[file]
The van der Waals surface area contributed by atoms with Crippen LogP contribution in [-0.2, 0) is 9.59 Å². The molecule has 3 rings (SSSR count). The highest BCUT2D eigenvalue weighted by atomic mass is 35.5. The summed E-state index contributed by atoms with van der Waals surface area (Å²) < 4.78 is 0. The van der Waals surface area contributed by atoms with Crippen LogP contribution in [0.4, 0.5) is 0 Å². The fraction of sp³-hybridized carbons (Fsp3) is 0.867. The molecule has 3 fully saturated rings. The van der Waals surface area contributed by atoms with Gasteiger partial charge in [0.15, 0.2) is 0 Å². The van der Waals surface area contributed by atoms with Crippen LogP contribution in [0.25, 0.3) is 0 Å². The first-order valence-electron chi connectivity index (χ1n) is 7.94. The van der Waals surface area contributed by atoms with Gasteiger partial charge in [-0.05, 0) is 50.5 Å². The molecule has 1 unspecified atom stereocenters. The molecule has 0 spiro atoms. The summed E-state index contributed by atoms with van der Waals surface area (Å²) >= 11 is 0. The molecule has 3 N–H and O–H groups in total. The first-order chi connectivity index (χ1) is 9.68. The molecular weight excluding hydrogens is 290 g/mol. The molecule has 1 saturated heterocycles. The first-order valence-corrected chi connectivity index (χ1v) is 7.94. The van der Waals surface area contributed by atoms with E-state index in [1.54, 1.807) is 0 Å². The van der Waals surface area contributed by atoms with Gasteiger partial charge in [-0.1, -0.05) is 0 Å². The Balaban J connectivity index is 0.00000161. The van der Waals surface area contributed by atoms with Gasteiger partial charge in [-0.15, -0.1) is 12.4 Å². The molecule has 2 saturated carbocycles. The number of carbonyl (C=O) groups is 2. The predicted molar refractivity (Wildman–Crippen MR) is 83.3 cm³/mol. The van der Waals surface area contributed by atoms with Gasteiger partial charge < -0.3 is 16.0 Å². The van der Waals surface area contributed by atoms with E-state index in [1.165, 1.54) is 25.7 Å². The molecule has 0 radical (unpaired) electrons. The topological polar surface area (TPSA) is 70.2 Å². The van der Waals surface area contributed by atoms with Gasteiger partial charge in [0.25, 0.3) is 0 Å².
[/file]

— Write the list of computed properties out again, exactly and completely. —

The van der Waals surface area contributed by atoms with Crippen LogP contribution in [-0.2, 0) is 9.59 Å². The molecule has 3 rings (SSSR count). The highest BCUT2D eigenvalue weighted by atomic mass is 35.5. The summed E-state index contributed by atoms with van der Waals surface area (Å²) < 4.78 is 0. The van der Waals surface area contributed by atoms with Crippen LogP contribution in [0.4, 0.5) is 0 Å². The fraction of sp³-hybridized carbons (Fsp3) is 0.867. The molecule has 3 fully saturated rings. The van der Waals surface area contributed by atoms with Gasteiger partial charge in [0.15, 0.2) is 0 Å². The van der Waals surface area contributed by atoms with Crippen LogP contribution in [0.25, 0.3) is 0 Å². The first-order valence-electron chi connectivity index (χ1n) is 7.94. The van der Waals surface area contributed by atoms with Gasteiger partial charge in [-0.05, 0) is 50.5 Å². The molecule has 1 unspecified atom stereocenters. The molecule has 0 spiro atoms. The summed E-state index contributed by atoms with van der Waals surface area (Å²) >= 11 is 0. The molecule has 3 N–H and O–H groups in total. The first-order chi connectivity index (χ1) is 9.68. The molecular weight excluding hydrogens is 290 g/mol. The molecule has 1 saturated heterocycles. The first-order valence-corrected chi connectivity index (χ1v) is 7.94. The van der Waals surface area contributed by atoms with E-state index in [1.54, 1.807) is 0 Å². The van der Waals surface area contributed by atoms with Gasteiger partial charge in [-0.1, -0.05) is 0 Å². The Balaban J connectivity index is 0.00000161. The van der Waals surface area contributed by atoms with Gasteiger partial charge in [-0.15, -0.1) is 12.4 Å². The molecule has 2 saturated carbocycles. The number of carbonyl (C=O) groups is 2. The predicted molar refractivity (Wildman–Crippen MR) is 83.3 cm³/mol. The van der Waals surface area contributed by atoms with Gasteiger partial charge < -0.3 is 16.0 Å². The van der Waals surface area contributed by atoms with E-state index in [1.165, 1.54) is 25.7 Å². The molecule has 0 radical (unpaired) electrons. The topological polar surface area (TPSA) is 70.2 Å². The van der Waals surface area contributed by atoms with Gasteiger partial charge in [0.25, 0.3) is 0 Å².